An expert has said: “The Internet is a big dumpster. There’s no guarantee that anything you find on it is true.” Yes. The Internet is a dumpster. That’s the appeal. Dumpsters hold treasure. This is why people regularly lower themselves into these reeking metal containers to wade through piles of garbage: the widely known fact that valuable stuff gets thrown out all the time. You can find unopened bags of Halloween candy, 4k TVs still in their boxes, Mayan artifacts. No surprise there. There are many reasons a person might toss something that’s not strictly “trash” into a dumpster. They don’t know what it is, for example. Or they don’t want anyone else to see it.
I’m not worried about “misinformation” when I log on. And I don’t know anybody who is. (Except the people looking for work policing it.) Something I just Googled: “inform” comes from the Latin informare, “to train or instruct;” hence “misinform” = “to train or instruct in the wrong way.” Well, isn’t doing things “the wrong way” how we innovate? I’m no philologist, but I’m going to go with my gut and conclude that misinformation is good and healthy and can lead to greater knowledge.
It doesn’t matter; either way it’s getting harder and harder to get properly misinformed. (Very easy, on the other hand, to get lied to or have your face rubbed in the totally fake). Forget buying blue checks or rating speeches on a scale of “Pinocchios” – verifying ourselves to each other is hardly the point. The main thing is that we continue to submit to verification by the Borg.
I can feel it when I’m getting algorithm poisoning. I can’t say that regular trips scavenging for wisdom in the junkyard of the unrecommended, unliked, and unmonetized is any kind of solution, but it does provide relief. Maybe for you too?
There’s a young and very successful self-help writer whose reels always pop up on my Instagram. He’s really into the Stoics. He urgently and sincerely wants to sell me on “memento mori,” but looking at his unlined face as he gets worked up about Marcus Aurelius gives me the sensation of having been uploaded to a place beyond life and death. Much better at getting me to think about my impending mortality is Martyn Pedler’s old Tumblr, “And the Man Next to You,” a series of short, poetic entries detailing “the tragic backstory of everyone killed in [1992 Steven Seagal blockbuster] Under Siege.” This is dated 2012, somewhat before NPC discourse, but empathizing with these doomed action movie henchmen can really put you back in your body: “Before every mission, he makes a list… But when you are about to die – when you’ve seen three others sliced up in seconds and know you’re next – your list is somewhat different. Not yet, it says. Just those words in smeared, desperate handwriting that fills a thousand pages, all falling to the floor and lying there unread. Not yet.”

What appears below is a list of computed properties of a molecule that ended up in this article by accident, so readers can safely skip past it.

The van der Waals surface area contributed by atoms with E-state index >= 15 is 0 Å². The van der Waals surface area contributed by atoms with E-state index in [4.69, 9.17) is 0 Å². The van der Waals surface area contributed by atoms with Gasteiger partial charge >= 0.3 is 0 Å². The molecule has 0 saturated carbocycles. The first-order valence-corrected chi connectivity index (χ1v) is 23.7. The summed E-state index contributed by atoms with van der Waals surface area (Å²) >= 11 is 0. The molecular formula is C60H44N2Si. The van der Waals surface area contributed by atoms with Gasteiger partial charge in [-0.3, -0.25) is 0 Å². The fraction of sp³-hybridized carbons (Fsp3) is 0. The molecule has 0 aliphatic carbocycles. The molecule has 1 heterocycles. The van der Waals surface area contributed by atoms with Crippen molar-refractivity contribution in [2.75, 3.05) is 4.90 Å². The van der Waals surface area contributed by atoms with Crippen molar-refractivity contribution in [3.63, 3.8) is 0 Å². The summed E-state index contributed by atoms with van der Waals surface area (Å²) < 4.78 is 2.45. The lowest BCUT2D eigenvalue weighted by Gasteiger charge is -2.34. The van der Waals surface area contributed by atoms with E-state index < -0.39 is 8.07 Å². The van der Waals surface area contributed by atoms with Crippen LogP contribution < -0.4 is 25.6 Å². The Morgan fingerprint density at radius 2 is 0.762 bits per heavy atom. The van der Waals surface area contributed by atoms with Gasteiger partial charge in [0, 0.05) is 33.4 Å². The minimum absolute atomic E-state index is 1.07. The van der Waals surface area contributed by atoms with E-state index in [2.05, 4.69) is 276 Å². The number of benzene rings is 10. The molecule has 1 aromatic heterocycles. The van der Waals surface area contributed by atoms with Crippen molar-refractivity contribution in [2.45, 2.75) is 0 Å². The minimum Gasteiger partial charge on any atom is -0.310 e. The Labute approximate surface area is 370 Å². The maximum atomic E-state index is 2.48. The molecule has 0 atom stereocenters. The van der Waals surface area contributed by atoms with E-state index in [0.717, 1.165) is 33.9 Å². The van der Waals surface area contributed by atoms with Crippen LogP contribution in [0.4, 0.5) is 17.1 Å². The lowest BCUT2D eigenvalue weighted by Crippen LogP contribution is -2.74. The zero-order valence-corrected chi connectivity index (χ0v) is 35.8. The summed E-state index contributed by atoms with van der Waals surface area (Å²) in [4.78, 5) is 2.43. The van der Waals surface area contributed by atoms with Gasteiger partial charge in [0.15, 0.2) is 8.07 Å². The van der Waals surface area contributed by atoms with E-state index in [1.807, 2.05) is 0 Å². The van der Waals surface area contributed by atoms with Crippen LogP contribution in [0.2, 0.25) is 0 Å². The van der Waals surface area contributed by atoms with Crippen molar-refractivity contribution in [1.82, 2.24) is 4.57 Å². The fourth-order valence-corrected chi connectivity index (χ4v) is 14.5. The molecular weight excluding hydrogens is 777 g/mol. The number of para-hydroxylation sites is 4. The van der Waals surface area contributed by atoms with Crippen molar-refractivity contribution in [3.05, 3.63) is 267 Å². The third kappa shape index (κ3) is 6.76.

In 2011 David Berman started a blog. At the time this was rare enough that Pitchfork covered it. Menthol Mountains now remains as a kind of memorial to Berman, who killed himself two weeks after his final post, a collection Thomas Bernhard quotes. You don’t encounter Berman here (he rarely posted his own words), just the things he left behind: a video of Robert Klein and Lucy Arnaz performing “They’re Playing Our Song” at the 1979 Tony awards (headed “my only Broadway show”), quotes from the Talmud, an excerpt from “The Gervais Principle III.” Comments were never enabled, so you can’t leave him a note the way people do on Twitter or Facebook. Just old links on an obsolete platform. It’s quiet here.
All is vanity. You simply cannot get enough reminders of this. My favorite “vaccine” (it doesn’t stop the spread, but it might make you less sick) for mimetic contagion is the “Leaked phone messages from ‘80s super agent Warren Klein.” These are well-crafted enough (by Matt Oberg and Jody Lambert) that when they first went viral in 2011, they had to be debunked as a hoax. Now they languish on a small YouTube channel, as much a relic of a different age as the Brat Packers Warren comforts and cajoles; pleading with Andrew McCarthy to take the role in LadyHawke before they cast “Matty Broderick” (“Rutger turns into a wolf by night, Michelle turns into a hawk by day, and you turn into an above-the-title movie star by October”) and reassuring Gleaming the Cube star Christian Slater about Josh Brolin’s rival skateboarding epic (“He’s lucky if he could ollie over a matchbook”). Warren’s breathless dedication to his then A-list clients never fails to cheer me up when my engagement is down. Also cheering (and, at times, chilling) is this thought: maybe the only clout that lasts is the clout we have with our Lord and Savior.